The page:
An earthquake and a tsunami hit Japan’s Fukushima Tokyo Electric Power Company (TEPCO) nuclear power plant in 2011, which resulted in a triple meltdown when the supply of cooling water to the reactor core was interrupted. Eight years later, the storage space to store 1 million tons of radioactive water used to cool the destroyed reactors is running out.

When a nuclear reactor melts down the destroyed core will stay “hot” for a long time due to the isotopes of strontium-90 and cesium-137, which are radioactive isotopes with half-lives of 30 years. The damaged cores continue to produce heat; so, continued cooling is required.

Normally, the water is not directly exposed to radioactive materials and is recycled. However, in the case of a meltdown, the water is contaminated and must be safely treated and stored.

TEPCO used a decontamination method used called “Advanced Liquid Processing System” (ALPS). The process can remove almost all radioactive elements with the exception of tritium, which is a radioactive isotope of hydrogen regarded by the government as relatively “low risk” to humans. Despite this, ALPS is not yet advanced enough to remove tritium.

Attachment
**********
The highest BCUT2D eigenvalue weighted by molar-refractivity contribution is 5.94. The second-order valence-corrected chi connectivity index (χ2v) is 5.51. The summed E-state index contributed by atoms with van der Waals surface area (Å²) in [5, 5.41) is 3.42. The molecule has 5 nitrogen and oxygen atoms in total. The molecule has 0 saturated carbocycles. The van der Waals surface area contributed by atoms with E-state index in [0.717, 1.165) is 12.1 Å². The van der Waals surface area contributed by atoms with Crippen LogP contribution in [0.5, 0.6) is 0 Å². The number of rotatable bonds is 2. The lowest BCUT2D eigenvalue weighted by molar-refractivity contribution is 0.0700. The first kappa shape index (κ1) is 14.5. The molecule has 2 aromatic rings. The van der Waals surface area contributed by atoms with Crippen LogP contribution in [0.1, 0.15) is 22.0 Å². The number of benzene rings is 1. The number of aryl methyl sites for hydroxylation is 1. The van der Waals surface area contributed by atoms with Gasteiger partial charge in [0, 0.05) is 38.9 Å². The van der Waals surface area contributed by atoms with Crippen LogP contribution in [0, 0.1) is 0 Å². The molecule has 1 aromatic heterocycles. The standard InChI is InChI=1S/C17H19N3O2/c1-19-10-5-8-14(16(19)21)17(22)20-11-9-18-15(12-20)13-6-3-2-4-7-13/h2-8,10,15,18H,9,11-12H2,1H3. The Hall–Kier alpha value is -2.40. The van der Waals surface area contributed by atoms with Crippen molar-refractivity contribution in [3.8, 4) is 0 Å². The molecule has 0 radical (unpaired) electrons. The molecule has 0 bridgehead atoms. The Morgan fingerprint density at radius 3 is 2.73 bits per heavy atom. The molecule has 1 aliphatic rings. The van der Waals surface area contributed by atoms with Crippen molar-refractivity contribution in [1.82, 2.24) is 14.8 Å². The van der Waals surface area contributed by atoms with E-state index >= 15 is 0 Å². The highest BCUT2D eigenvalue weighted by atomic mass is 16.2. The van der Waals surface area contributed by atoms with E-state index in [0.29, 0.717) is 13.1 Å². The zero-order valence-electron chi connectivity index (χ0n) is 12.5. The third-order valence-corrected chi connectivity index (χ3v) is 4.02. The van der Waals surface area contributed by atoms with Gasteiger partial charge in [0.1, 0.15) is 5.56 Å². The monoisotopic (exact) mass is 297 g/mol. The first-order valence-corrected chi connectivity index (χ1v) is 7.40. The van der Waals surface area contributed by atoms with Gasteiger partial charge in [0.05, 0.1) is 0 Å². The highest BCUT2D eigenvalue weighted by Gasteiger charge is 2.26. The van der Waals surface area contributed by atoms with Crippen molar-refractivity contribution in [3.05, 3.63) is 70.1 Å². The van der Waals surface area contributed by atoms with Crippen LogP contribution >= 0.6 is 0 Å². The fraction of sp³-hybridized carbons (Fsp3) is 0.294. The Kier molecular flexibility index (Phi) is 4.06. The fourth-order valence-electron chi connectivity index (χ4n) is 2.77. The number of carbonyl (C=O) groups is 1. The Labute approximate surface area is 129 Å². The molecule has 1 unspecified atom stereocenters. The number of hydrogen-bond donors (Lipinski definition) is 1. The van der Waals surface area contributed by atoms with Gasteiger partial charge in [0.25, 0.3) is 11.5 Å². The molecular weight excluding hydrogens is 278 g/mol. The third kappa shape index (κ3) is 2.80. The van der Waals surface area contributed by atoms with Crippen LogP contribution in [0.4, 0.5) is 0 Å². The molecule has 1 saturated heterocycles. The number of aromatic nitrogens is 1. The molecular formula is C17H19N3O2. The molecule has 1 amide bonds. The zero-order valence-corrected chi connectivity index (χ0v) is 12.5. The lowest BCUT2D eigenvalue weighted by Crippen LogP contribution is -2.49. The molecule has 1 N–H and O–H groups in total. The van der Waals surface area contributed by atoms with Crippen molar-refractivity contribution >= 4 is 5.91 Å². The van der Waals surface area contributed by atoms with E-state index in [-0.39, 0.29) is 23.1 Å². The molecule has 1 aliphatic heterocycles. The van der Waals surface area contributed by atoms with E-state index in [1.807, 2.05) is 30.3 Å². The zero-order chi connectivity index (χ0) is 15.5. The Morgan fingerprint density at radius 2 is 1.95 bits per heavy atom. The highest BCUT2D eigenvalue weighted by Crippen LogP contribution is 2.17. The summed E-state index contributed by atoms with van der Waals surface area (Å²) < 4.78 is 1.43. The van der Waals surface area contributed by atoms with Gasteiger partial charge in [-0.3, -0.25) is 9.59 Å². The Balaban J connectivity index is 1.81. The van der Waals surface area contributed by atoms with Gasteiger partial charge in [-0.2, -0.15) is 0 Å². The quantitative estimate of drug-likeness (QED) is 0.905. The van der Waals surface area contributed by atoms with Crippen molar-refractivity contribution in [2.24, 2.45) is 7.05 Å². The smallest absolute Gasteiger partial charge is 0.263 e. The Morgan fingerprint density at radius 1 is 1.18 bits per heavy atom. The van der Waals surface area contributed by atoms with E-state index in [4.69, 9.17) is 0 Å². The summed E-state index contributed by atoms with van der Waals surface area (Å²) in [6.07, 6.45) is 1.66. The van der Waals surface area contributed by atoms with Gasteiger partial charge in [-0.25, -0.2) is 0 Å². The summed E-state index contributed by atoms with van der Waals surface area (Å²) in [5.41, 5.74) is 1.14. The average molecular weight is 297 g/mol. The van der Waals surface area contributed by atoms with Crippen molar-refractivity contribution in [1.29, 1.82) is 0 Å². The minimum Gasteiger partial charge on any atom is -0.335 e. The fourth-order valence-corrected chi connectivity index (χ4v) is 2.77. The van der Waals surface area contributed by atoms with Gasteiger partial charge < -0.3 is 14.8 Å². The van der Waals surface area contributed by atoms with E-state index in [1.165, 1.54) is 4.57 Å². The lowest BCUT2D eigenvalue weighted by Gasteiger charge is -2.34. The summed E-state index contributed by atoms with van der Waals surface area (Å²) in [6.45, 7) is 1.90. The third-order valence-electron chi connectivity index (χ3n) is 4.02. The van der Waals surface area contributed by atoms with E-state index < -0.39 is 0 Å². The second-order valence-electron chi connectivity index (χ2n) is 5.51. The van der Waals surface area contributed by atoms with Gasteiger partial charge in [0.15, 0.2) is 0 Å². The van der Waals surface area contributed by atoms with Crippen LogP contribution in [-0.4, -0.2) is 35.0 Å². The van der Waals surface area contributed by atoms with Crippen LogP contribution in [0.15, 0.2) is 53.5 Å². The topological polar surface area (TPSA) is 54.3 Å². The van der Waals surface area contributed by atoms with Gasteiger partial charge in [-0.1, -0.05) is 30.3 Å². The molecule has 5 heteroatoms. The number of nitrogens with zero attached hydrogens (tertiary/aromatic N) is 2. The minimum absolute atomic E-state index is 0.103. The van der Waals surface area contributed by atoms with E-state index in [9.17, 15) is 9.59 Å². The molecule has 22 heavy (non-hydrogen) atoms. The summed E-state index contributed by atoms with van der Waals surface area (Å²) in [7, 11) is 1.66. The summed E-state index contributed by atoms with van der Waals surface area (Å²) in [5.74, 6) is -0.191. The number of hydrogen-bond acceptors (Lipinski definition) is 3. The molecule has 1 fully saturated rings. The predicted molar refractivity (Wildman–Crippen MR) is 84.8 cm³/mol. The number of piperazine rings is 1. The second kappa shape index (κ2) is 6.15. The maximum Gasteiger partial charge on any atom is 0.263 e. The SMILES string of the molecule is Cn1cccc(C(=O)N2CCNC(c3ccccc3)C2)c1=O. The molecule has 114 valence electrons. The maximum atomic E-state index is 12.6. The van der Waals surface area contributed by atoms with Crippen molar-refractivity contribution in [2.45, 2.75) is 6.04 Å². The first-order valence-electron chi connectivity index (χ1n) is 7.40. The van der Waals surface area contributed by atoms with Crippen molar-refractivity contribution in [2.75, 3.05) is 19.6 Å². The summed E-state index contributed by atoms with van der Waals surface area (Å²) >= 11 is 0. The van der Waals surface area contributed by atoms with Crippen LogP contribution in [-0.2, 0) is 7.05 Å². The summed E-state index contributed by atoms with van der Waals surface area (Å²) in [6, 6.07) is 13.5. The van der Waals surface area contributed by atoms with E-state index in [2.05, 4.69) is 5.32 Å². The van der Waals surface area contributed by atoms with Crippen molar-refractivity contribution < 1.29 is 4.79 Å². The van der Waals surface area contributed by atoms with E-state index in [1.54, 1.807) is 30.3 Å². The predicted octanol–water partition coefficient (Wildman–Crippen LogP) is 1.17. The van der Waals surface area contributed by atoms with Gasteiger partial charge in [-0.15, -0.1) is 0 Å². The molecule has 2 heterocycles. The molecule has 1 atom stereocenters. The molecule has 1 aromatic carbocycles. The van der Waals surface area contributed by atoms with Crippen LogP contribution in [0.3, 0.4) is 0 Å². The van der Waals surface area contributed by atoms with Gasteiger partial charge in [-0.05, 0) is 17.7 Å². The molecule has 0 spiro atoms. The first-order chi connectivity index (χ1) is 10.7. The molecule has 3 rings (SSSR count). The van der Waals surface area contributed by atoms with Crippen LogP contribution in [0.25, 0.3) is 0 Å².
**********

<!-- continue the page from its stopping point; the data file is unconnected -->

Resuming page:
The one obvious and most practical solution is to use the vast quantities of water in the ocean to dilute the contaminated water as to where it becomes harmless to humans and other life forms. In other words, dump it into the ocean.

The Japanese government is reducing the size of the evacuation zone around the devastated Fukushima Daiichi nuclear plant, destroyed by the March 11, 2011, earthquake and tsunami. Above, workers operate heavy machinery to remove debris near the nuclear power plant, February 24, 2015. Toru Hanai/Reuters

The mayor of Osaka, Ichiro Matsui, is willing to go along with putting the water into the Osaka Bay but only if the government can prove that it is scientifically safe for humans. As expected, there has been a strong backlash from the local fisheries and fishermen whose livelihood depends on healthy fish stocks and clean water. The reputation of Japan’s fishing industry is at stake and it prompted the Osaka Prefectural Fisheries Cooperative Association to submit a letter of protest to the city.

A further complication is coming from South Korea. The two countries have been at odds since World War 2 over Japan's abusive treatment of Korean citizens during the war. South Korea seems to be using this situation to whip up some hysteria over the radioactive water.

South Korean Vice Science Minister Mun Miock stressed, at a meeting at the International Atomic Energy Agency in Vienna, that “anxiety is spreading all over the world” and it was “not only a Japanese issue but an international one that could affect the global marine environment.”

Other environmental groups, like Greenpeace, warn that the accumulation of radioactive elements could be absorbed by shellfish and in the bones of small fish. While a controlled release of water is the most pragmatic solution other options under consideration include geological injections, evaporation ponds and adding additional long-term storage.